The Cross Law Firm's Landlord Law Blog

May 21, 2010

Evict the Resident for Rule Violation or Substantial Annoyance

This is part 9 of my blog series about dealing with threatening and violent residents.  This post specifically applies to the Manufactured Housing Community and Mobilehome Park Owners.

As you are aware, a resident can be evicted for threatening and aggressive behavior either under violation of a reasonable rule and regulation (798.56(d)) and/or a substantial annoyance eviction (798.56(b)). By indicating in your rules that this type of behavior is prohibited and constitutes a substantial annoyance, and by serving the appropriate notices and obtaining substantial documentation supporting this (written witness statements, restraining orders, police reports etc.), a 60-day notice for termination of tenancy can be a very effective way to protect the employee against an abusive, violent resident.

* For specific inquiries regarding a threatening/violent tenant you may have, you’re welcome to visit my California Manufactured Housing Community Owners legal services page.

February 17, 2010

Reasonable Accommodations for the Disabled: Your legal responsibilities as an owner or manager (Part 1)

This is Part 1 of a 4-part blog series advising manufactured home community managers/owners on accommodating disabled tenants.

Under both federal and state laws, owners of manufactured home communities and their agents are prohibited from discriminating against disabled individuals in the renting of homesites spaces or community-owned manufactured homes. Discrimination against disabled individuals includes not only the refusal of an owner or manager to rent to a disabled person, but also the failure to make reasonable accommodations to allow disabled individuals an equal opportunity to fully use and enjoy the premises.

WHAT IS A REASONABLE ACCOMMODATION?

There are two types of “reasonable accommodations” that affect rentals of manufactured home communities:

(1) Reasonable modifications of community policies, procedures and practices

(2) Reasonable modifications of the premises.

Modifying community policies, procedures and practices If an existing rule or policy of the community limits or restricts a disabled individual from equally and fully enjoying the premises, the community may have a responsibility to modify the rule or policy in an effort to “reasonably accommodate” the disabled individual. What constitutes a reasonable accommodation is difficult to define, just as it is difficult to apply a bright-line definition to what constitutes a reasonable rule or regulation under the Mobilehome Residency Law. Examples of what courts have determined to be a reasonable accommodation, and the factors on which the courts base these decisions, is the best source for determining what constitutes a reasonable accommodation. Please note that what constitutes a reasonable accommodation will be based on the specific facts of each situation.

There are, however, a few bright-line modifications of community policies that have been established by law. Use of guide, signal, or service dog California Civil Code Section 54.1, otherwise known as the Unruh Act, prohibits discrimination against disabled individuals who require guide, signal or service dogs. If the applicant or resident is blind or visually impaired and needs a guide dog, is deaf or hearing impaired and needs a signal dog, or has any other disability that requires the use of a service dog, the pet policies of the community must be modified to allow the individual to keep the dog on the premises. The community is prohibited from charging a pet fee or additional deposit for the guide, signal, or service dog. The community may, however, create reasonable pet rules for this dog and the disabled individual will be liable for any property damage caused by the dog. Income of spouse Another required modification to a community’s policies under the Unruh Act is that the aggregate income of both a disabled individual and his or her spouse shall be considered when determining the financial ability to qualify for residency. The community cannot refuse to rent to a disabled individual on the basis the individual is financially dependent on his or her spouse if the spouse is also party to the lease agreement [Civil Code Section 54.1(b)(7)]. Please note, however, that it is not illegal discrimination to deny residency to a disabled individual if they are unmarried and cannot establish financial ability, or if with the aggregate income with a spouse does not meet the community’s financial ability requirement. Other examples of reasonable accommodations Other reasonable accommodations are not as clear, and will be based on the individual facts of the situation.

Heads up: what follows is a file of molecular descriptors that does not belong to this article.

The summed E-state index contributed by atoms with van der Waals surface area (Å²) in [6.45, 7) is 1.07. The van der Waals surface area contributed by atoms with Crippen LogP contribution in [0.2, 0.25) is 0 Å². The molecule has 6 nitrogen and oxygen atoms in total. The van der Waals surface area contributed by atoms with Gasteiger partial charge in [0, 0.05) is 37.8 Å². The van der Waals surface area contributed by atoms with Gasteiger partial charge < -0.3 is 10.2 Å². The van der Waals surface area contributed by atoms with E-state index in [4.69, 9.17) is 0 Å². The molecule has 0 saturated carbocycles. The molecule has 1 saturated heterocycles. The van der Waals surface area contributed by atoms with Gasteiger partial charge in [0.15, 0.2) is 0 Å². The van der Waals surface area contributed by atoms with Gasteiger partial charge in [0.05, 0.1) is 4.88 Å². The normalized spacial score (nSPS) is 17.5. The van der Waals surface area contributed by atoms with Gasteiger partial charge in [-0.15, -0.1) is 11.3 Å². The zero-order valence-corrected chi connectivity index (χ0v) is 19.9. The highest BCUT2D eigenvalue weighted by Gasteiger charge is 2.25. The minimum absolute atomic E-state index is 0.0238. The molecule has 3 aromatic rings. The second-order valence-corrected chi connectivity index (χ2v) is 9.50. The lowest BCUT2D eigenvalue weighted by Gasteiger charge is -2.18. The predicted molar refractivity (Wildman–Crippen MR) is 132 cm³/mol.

Following are some examples of reasonable modifications to community policies that have been upheld by the courts:

1. Changing parking policies to accommodate a handicap individual

2. Waiving a first-come-first-serve parking policy to accommodate a disabled resident with multiple sclerosis

3. Reducing or eliminating guest fees for a live-in aide for a disabled resident

4. Waiving or modifying a pet policy to allow an emotionally disabled individual to keep a dog when it has been determined that the dog is therapeutic to his or her disability.

* For specific inquiries regarding a disabled tenant you may have, your welcome to visit my California Manufactured Housing Community and Mobilehome Park Owners legal services page.

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